This has been built upon and widen to encompass the involvement of far-right terrorist actions in Italy, and Aginter Press played an important role in implementing its “tension strategy” in Italy, and some researchers of the deep state have constructed what they characterise as a “Nazi-Maoist” operation. This ideological incoherent position is built upon reasoning that it would be in the interest of the CIA to deepen the communist fracture of the Sino-Soviet split therefore its agents strengthen and develop the “Maoist Left”, a senario where, specifically, CIA agents were responsible for encouraging the spread of that ideology (Maoism).
There are example of a phoney left being used to disrupt and disintegrate groups by Dutch and American security forces [i] that saw disruption of a small number of activists, far from the scope of the Western “tension” strategists, and there is nothing novel to suggest that the state infiltrated agents to spy on radical and progressive campaigns but seriously to develop a left, especially Maoist, in opposition to pro-Soviet communism.
It is easy to stray from a focus on the limited extent the Far Right did actually infiltrate Left wing, specifically maoist groups in the 1960s and 1970s into the intoxicating intrigues and manoeuvres that occurred during the covert Cold war period. The extent of material available on the internet is phenomenal as the dimpliest search would demonstrate . Most conspiracy theories (apart from David Ickes and his Alien Reptilian Legacy) tend to be a mixture of facts and imagination. Historical facts provide some scaffolding for other speculations, sometimes plausible with amusing leaps of speculation raising a large number of interesting possibilities, and chiselled details which supports the unfolding narrative included. The narrative such work creates offers the untold account through assertion, assumption and alternatives of evidently undiscovered connections underpinned by deductive reconstruction.
Like a series of interlocking wheels constructing an intricate mechanism that when critically engaged there are sharply differing assessments by readers. Believability in the story-teller can create the spell of confidence and conviction that purports to provide a sensational account of history, however carefully crafted, but goes against every known piece of public information and revelations from the archives, but still finds ideological partisan support for the conspiracy paradigm.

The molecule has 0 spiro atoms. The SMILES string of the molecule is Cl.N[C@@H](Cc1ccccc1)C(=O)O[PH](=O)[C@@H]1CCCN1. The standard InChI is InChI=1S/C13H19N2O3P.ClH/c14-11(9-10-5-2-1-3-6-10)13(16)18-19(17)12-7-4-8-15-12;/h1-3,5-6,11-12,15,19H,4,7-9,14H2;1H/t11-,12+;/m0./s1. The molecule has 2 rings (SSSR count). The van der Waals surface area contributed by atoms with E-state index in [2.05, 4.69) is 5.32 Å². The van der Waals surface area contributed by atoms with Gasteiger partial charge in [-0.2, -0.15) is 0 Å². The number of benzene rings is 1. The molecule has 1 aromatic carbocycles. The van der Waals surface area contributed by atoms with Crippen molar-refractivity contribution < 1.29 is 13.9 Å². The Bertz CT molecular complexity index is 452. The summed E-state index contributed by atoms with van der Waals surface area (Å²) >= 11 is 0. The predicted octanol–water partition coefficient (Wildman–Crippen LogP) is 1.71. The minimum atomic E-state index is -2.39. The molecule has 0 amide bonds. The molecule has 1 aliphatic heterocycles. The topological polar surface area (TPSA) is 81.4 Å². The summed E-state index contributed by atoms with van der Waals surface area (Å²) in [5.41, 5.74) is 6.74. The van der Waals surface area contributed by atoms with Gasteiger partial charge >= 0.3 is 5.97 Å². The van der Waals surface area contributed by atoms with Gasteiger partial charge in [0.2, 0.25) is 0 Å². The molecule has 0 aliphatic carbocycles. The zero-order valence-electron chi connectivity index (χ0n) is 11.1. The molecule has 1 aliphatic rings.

False flag operations now familiar tools of counter-insurgency strategy, undertaken by the state and its NGO allies, succeeded to discredit, disrupt and destroy progressive and radicals’ movements. Even the accusations raised can have a disproportionate effect as with the characterisation of nazi-maoist stream, in Italy the neo-fascist terrorism associated with Franco Freda. One of the representatives of the sematic oxymoron nazi-maoism was Enzo Maria Dantini, one of the many neo-fascists who were “recruited” in the Gladio network, whose motivation was neither based on materialist doctrines nor to serve the people.
Not so much as infiltration as contamination was the strategy behind the so-called “nazi-maoist” Franco Freda and Giovanni Ventura, responsible for the bomb attacks at the Milan Trade fair and railway station in April 1969 and Plaza Fontana, Milan on December 12 1969, with blame deflected onto anarchist circles by the far right. Over 150 Italian anarchists were brought in for questioning by Inspector Luigi Calabresi, acting head of the Milan political police squad. One of these anarchists, Giuseppe Pinelli, was thrown from Calabresi’s fourth floor office window to his death in the yard below, or perhaps he was dead prior to the fall.
The fascist movement Avanguardia Nazionale, the organization of the terrorists Stefano delle Chiaie and Mario Merlino, was used for this. Avanguardia neo-fascists “disguised” themselves as “Maoists” promoting the use of Maoist propaganda with posters throughout Italy. They were never accepted as part of the vibrant Maoist movement in Italy or able to infiltrate and direct the politics of the Maoists regardless of the language they tried to use. There was never a dialogue with the left.
The campaign occurred in 1972 the far right AN “were given the task of putting up maoist posters. This was, in effect, an attempt to create an ‘ultra-left’ even more extreme that the [PCI] communist party” drawing militant support away from them. [ii]
This strategy was seen in operation in Italy where in 1968 a young Italian fascist, Mario Merlino , member of the Avanguardia Nationale (AN) made attempts to approach Maoist groups boasting of having contacts with the Swiss journal, L’Etincelle. After rebutted after approaching Avanguardia Proletaria, Merlino tried Linea Rossa where he was unknown but exposed when his name appeared in the press in connection with a fascist attack on the PCI headquarters in Rome. He re-emerged in May 1969 when Merlino approached a militant of the Unione del Communisti Italiani (which he tried to join) to hold some material for him. It was fuse wire and detonators. This was shortly after the Palace of Justice had been bombed. A police raid on the militants’ home two days later found nothing, he had previously disposed of the material and Merlino was finished trying to use Italian Maoists.